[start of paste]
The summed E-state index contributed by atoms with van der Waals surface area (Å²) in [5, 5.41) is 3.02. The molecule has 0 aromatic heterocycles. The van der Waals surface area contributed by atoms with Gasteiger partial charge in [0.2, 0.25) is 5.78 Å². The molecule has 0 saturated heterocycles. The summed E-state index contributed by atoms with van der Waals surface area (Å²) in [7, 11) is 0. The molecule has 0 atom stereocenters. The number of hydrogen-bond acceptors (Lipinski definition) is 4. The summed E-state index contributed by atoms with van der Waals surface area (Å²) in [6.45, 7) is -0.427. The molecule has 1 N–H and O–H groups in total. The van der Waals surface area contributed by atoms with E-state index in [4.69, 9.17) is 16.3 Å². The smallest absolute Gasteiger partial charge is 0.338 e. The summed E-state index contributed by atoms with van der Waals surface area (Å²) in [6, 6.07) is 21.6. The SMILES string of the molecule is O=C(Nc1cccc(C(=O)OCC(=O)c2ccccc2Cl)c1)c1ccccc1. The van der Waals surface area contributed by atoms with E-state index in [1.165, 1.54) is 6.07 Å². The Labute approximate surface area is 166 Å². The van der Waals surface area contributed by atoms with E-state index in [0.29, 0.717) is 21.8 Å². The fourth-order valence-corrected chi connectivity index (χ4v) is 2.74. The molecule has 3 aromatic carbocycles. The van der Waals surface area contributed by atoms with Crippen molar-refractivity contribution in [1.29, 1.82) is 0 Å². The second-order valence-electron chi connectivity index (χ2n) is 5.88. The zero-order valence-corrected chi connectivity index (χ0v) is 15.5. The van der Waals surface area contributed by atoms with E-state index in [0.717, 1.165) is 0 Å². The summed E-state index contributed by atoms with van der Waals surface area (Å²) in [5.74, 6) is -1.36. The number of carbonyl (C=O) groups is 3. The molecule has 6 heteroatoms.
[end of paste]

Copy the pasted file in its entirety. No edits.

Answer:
The summed E-state index contributed by atoms with van der Waals surface area (Å²) in [5, 5.41) is 3.02. The molecule has 0 aromatic heterocycles. The van der Waals surface area contributed by atoms with Gasteiger partial charge in [0.2, 0.25) is 5.78 Å². The molecule has 0 saturated heterocycles. The summed E-state index contributed by atoms with van der Waals surface area (Å²) in [7, 11) is 0. The molecule has 0 atom stereocenters. The number of hydrogen-bond acceptors (Lipinski definition) is 4. The summed E-state index contributed by atoms with van der Waals surface area (Å²) in [6.45, 7) is -0.427. The molecule has 1 N–H and O–H groups in total. The van der Waals surface area contributed by atoms with E-state index in [4.69, 9.17) is 16.3 Å². The smallest absolute Gasteiger partial charge is 0.338 e. The summed E-state index contributed by atoms with van der Waals surface area (Å²) in [6, 6.07) is 21.6. The SMILES string of the molecule is O=C(Nc1cccc(C(=O)OCC(=O)c2ccccc2Cl)c1)c1ccccc1. The van der Waals surface area contributed by atoms with E-state index in [1.165, 1.54) is 6.07 Å². The Labute approximate surface area is 166 Å². The van der Waals surface area contributed by atoms with E-state index in [0.29, 0.717) is 21.8 Å². The fourth-order valence-corrected chi connectivity index (χ4v) is 2.74. The molecule has 3 aromatic carbocycles. The van der Waals surface area contributed by atoms with Crippen molar-refractivity contribution in [1.29, 1.82) is 0 Å². The second-order valence-electron chi connectivity index (χ2n) is 5.88. The zero-order valence-corrected chi connectivity index (χ0v) is 15.5. The van der Waals surface area contributed by atoms with E-state index in [0.717, 1.165) is 0 Å². The summed E-state index contributed by atoms with van der Waals surface area (Å²) in [5.74, 6) is -1.36. The number of carbonyl (C=O) groups is 3. The molecule has 6 heteroatoms.